Aussies Seek to Secure MH17 Remains as Rebels Block DutchBen Sharples
Australia will send a team to the Malaysian Airlines crash site in Ukraine this week to recover remains of the victims, Special Envoy Angus Houston said today.
“This is a humanitarian operation,” Houston, who also heads the search for Malaysian Air’s Flight 370, which disappeared in March, said in an interview on ABC television. “We’re going in to recover bodies from a number of nations.”
Australian Prime Minister Tony Abbott said yesterday more than 230 officials, including police and military, will be dispatched to Ukraine to help recover bodies and evidence from Flight MH17, which crashed on July 17 near Donetsk in the country’s east, killing all 298 passengers and crew. His sole concern is to secure and bring home the remains, Abbott said. “The last thing we want to do is place anyone in danger.”
Members of the Australian team have completed a two-day reconnaissance of the crash site, Houston said today, adding that Russian-backed rebels in the area were professional and cooperative. That wasn’t the experience yesterday of Dutch forensics workers, who were blocked from reaching the crash site by separatists, the Netherlands government said.
The Australians are “well-positioned to go in” now that the survey is done, and will be “primarily police and civilians, not military personnel,” Houston said. “We will have a combination of armed personnel and unarmed personnel, if that’s the way the government decides to go.”
Dmitry Gau, the spokesman for rebels, wouldn’t comment on the Australian plans to carry firearms, when contacted by Bloomberg News.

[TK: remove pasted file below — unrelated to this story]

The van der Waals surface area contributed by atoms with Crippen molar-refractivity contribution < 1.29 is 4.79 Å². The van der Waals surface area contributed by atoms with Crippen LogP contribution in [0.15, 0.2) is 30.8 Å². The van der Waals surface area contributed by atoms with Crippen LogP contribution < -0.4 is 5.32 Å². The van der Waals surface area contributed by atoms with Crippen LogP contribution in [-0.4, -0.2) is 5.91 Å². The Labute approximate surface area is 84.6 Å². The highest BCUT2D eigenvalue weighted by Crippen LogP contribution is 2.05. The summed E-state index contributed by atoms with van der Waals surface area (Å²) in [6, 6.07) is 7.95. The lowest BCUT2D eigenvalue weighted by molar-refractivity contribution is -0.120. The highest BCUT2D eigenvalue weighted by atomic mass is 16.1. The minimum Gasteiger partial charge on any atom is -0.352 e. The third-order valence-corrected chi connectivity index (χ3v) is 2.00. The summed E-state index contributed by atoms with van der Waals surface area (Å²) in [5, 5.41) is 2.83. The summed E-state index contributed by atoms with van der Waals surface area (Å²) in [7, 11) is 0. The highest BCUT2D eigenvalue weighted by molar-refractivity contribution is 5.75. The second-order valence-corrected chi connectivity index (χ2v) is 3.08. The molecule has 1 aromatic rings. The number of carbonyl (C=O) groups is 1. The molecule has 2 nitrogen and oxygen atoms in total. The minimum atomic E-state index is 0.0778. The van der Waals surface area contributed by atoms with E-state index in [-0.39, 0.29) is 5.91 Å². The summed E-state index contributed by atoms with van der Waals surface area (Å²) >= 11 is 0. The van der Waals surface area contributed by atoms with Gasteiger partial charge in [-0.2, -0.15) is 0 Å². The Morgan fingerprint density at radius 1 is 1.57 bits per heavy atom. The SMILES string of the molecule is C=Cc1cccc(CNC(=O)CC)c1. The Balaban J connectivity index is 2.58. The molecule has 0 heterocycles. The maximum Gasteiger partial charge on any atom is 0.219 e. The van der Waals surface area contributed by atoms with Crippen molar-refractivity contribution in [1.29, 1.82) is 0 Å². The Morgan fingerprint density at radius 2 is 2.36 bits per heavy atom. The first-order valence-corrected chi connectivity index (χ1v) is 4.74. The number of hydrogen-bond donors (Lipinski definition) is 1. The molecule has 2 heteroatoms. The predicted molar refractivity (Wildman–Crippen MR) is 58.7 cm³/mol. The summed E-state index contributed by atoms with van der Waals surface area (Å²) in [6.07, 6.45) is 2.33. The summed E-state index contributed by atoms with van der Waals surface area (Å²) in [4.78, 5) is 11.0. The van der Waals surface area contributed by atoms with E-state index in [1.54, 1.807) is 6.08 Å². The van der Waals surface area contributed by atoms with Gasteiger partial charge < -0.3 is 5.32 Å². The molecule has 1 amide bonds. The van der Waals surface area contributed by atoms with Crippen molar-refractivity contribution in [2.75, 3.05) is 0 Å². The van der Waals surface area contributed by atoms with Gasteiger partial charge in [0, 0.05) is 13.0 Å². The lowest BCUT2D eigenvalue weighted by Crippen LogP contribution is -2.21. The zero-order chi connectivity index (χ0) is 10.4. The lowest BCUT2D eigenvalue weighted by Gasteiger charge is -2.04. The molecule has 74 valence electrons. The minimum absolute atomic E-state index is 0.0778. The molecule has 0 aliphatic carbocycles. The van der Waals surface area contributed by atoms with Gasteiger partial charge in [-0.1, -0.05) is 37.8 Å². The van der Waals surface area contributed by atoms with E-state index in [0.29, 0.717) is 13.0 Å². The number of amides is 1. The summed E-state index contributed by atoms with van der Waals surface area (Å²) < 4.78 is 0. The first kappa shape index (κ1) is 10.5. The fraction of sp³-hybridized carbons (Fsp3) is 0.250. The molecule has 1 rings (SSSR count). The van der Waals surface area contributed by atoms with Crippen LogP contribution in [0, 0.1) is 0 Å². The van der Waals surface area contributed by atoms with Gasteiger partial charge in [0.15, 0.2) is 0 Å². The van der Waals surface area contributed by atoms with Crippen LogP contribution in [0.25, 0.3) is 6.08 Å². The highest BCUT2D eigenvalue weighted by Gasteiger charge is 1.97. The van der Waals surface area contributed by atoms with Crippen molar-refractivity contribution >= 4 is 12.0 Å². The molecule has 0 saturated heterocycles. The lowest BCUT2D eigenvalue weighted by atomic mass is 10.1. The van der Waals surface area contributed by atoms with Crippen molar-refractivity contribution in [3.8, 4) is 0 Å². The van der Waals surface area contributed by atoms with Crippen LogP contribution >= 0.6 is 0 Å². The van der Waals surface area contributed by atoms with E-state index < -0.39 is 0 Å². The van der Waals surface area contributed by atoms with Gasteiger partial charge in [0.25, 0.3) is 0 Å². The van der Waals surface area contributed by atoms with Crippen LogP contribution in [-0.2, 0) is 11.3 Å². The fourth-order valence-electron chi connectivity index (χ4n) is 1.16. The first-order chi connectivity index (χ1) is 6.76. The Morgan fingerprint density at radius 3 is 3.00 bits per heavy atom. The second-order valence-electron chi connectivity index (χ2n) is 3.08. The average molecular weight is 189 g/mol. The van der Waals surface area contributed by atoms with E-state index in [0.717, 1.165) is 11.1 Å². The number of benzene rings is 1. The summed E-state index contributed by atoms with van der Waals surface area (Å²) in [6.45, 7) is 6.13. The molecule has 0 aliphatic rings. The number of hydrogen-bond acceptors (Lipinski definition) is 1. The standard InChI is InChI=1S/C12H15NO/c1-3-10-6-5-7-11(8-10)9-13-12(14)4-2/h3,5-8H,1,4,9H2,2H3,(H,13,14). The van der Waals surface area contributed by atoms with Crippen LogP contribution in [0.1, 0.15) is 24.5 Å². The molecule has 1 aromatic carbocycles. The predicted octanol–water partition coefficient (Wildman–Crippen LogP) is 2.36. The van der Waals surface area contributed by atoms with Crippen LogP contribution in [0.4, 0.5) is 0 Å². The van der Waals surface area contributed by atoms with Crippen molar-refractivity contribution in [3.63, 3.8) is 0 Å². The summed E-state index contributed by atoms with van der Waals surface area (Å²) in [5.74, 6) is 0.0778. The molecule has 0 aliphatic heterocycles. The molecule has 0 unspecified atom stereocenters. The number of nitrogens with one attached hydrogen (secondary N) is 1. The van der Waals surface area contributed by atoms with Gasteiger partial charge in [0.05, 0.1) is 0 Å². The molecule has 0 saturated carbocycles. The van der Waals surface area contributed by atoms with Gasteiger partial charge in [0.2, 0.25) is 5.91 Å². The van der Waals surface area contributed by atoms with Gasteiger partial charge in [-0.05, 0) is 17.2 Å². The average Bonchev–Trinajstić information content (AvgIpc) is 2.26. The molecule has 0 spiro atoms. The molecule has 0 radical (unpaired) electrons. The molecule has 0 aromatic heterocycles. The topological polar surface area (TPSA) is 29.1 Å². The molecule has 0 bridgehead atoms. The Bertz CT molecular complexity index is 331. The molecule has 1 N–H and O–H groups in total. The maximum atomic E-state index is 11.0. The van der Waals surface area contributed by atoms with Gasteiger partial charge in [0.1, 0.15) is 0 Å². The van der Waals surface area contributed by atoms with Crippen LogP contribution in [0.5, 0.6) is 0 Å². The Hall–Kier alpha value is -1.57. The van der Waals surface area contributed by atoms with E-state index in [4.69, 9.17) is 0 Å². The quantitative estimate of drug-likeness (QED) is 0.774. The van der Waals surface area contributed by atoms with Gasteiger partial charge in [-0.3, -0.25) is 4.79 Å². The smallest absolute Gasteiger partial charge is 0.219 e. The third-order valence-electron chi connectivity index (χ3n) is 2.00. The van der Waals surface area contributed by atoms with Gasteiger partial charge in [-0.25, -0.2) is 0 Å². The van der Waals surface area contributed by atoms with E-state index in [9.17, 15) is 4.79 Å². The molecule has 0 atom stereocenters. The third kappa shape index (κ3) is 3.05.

The Netherlands, which had 194 citizens on the plane, was sending 40 unarmed military police to the site to help complete the forensic work and gather evidence, Dutch Prime Minister Mark Rutte said last week.
A surface-to-air missile supplied by Russia and fired from territory held by the rebels shot down the Malaysian jetliner, the U.S. has said, stopping short of alleging direct Russian involvement. U.S. intelligence officials have said separatists probably mistook the passenger jet, which was flying within a common commercial routing 1,000 feet above a government-imposed no-fly zone, for a Ukrainian government troop-transport plane.
Ukrainians’ desire for closer links with Europe, the U.S. and their allies has long been a source of tension with Russian President Vladimir Putin, who intervened in Ukraine after pro-Kremlin President Viktor Yanukovych stepped down in February, fueling the five-month insurgency. Russia accused the U.S. of fomenting the uprising that led to Yanukovych’s ouster.
Spokesmen at the Russian Defense and Foreign ministries weren’t available when contacted by Bloomberg.
The Netherlands, Australia and Ukraine are considering proposing a United Nations resolution for an armed mission to secure the crash site, Dutch news agency ANP reported, citing diplomatic officials familiar with the matter that it didn’t identify. Australia, a Security Council member, will submit the resolution if officials at the site can’t perform duties in the next few days, it reported.
Ukrainian President Petro Poroshenko last week signed an accord under which the Netherlands will lead the international probe into the crash. The Foreign Ministry in Kiev said a separate agreement was signed July 25 for an “Australian mission of civil police” to help protect the mission. There was no mention from either Poroshenko or the Foreign Ministry on whether the Australians would be armed.
Karl-Heinz Kamp, academic director at the German government’s Federal Academy for Security Policy in Berlin, said the Australian military is experienced and wouldn’t take risks, especially in a situation “where some of the rebels are drunk.”
“The only way the Australians are going to send armed officers into rebel territory is if there’s some kind of back-room deal,” Kamp said by phone. “It’s totally far-fetched but if it’s true, maybe the Russians are under such pressure to do something they told the rebels ‘you have to accept this.’”